Political news

Irish spoken in House of Commons debate 'for first time since partition'

A packed House of Commons

IRISH has been spoken during a House of Commons debate for the first time since partition.

Plaid Cymru MP Liz Saville Roberts spoke a sentence in Irish during yesterday's debate on a Northern Ireland bill which will give the parties up to 10 months to restore power-sharing.

The MP called on the British government to introduce an Irish language act if the devolved institutions are not restored within six months.

"Language rights are human rights and the Irish speaking community are entitled to equality," she said in Irish.

The MP said she understood it was the first time Irish had been spoken in the chamber.

Historian and Irish News columnist Dr Éamon Phoenix said the language had not been heard in the commons for around a century.

"Some nationalist MPs would have spoken Irish for propaganda reasons during the early 1900s," he said.

"Thomas O'Donnell, a nationalist MP for West Kerry, spoke Irish in the chamber during the Gaelic Revival.

"But certainly this is the first time Irish has been spoken since partition (in 1921)."

Mr O'Donnell began his 1901 maiden speech in Irish but was ruled out of order.

Plaid Cymru MP Liz Saville Roberts spoke Irish in the House of Commons yesterday

Dr Phoenix said many nationalist MPs, including John Redmond, John Dillon and Joe Devlin, were supporters of the language but did not speak it in the commons.

He said it was intriguing that a nationalist MP from outside Ireland was advocating for the Irish language.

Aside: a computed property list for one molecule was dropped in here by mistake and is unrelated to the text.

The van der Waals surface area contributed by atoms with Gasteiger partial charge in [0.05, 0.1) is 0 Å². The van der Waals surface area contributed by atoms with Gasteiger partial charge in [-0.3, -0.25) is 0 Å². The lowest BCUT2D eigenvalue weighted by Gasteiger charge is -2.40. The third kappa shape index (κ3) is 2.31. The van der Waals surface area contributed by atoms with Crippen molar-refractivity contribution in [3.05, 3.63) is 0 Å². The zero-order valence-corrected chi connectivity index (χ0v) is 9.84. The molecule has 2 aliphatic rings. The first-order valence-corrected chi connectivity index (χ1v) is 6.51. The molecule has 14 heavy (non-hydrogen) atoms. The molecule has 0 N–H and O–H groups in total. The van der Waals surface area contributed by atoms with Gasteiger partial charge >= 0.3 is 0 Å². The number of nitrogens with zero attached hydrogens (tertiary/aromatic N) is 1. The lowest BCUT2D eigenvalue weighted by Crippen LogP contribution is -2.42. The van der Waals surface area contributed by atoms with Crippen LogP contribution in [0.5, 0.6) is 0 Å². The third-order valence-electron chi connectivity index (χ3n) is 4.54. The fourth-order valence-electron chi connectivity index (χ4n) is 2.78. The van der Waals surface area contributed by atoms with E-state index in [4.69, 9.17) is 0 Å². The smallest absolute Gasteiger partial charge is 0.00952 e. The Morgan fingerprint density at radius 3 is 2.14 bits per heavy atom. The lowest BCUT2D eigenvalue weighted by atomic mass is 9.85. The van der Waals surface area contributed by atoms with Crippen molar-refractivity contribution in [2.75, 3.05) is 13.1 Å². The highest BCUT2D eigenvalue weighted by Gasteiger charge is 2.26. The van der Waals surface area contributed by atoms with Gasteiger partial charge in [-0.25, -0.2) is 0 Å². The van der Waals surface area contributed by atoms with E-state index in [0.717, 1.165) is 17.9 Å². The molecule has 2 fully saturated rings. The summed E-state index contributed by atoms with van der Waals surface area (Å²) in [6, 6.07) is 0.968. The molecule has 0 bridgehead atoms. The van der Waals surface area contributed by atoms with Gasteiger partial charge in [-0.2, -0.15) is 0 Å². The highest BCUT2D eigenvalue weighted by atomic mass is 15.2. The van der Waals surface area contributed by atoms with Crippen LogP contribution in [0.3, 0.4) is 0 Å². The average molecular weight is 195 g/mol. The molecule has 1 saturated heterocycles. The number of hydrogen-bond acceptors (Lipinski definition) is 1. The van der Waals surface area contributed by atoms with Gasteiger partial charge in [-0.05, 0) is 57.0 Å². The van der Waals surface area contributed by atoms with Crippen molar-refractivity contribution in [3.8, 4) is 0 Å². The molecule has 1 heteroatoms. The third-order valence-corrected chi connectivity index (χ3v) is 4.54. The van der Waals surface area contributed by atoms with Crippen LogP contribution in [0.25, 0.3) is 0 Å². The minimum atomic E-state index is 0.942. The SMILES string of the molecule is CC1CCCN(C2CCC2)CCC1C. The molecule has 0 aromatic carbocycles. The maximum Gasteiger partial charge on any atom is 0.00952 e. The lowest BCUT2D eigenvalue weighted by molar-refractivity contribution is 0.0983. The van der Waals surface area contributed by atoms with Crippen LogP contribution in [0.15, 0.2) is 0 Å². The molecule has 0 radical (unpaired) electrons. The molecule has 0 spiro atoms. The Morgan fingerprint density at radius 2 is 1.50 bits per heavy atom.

"Nationalist parties in Wales and Scotland have tended to focus on their own issues," he said.

Dr Phoenix pointed out it was a native Welsh speaker, former Prime Minister David Lloyd George, who was one of the architects of partition.

In 2010, teenager Connor Morgan, from Maghera, Co Derry, spoke Irish during a meeting of the UK Youth Parliament sitting in the commons chamber. The 18-year-old was also the first Sinn Féin member to speak in the commons.

SDLP MP Alasdair McDonnell told the commons in 2017 he was tempted to make a speech "as Gaeilge" but decided not to because few people in the chamber would understand him.

Dr Niall Comer, president of Conradh na Gaeilge, said Ms Saville Roberts had spoken to the body about Irish language rights.

"Considering there already exists legislation in Wales and in Scotland, elements of which were both introduced under former Conservative governments, we see no reason why the British government would not act and fulfil their 2006 St Andrews promise through the implementation of an Irish Language Act based on the Welsh and Irish experiences," he said.

:: Historian Jim McDermott is giving a talk on nationalist MP and former Irish News chairman Joe Devlin at Clifton House in north Belfast on October 25. For further details contact 028 90 997022.

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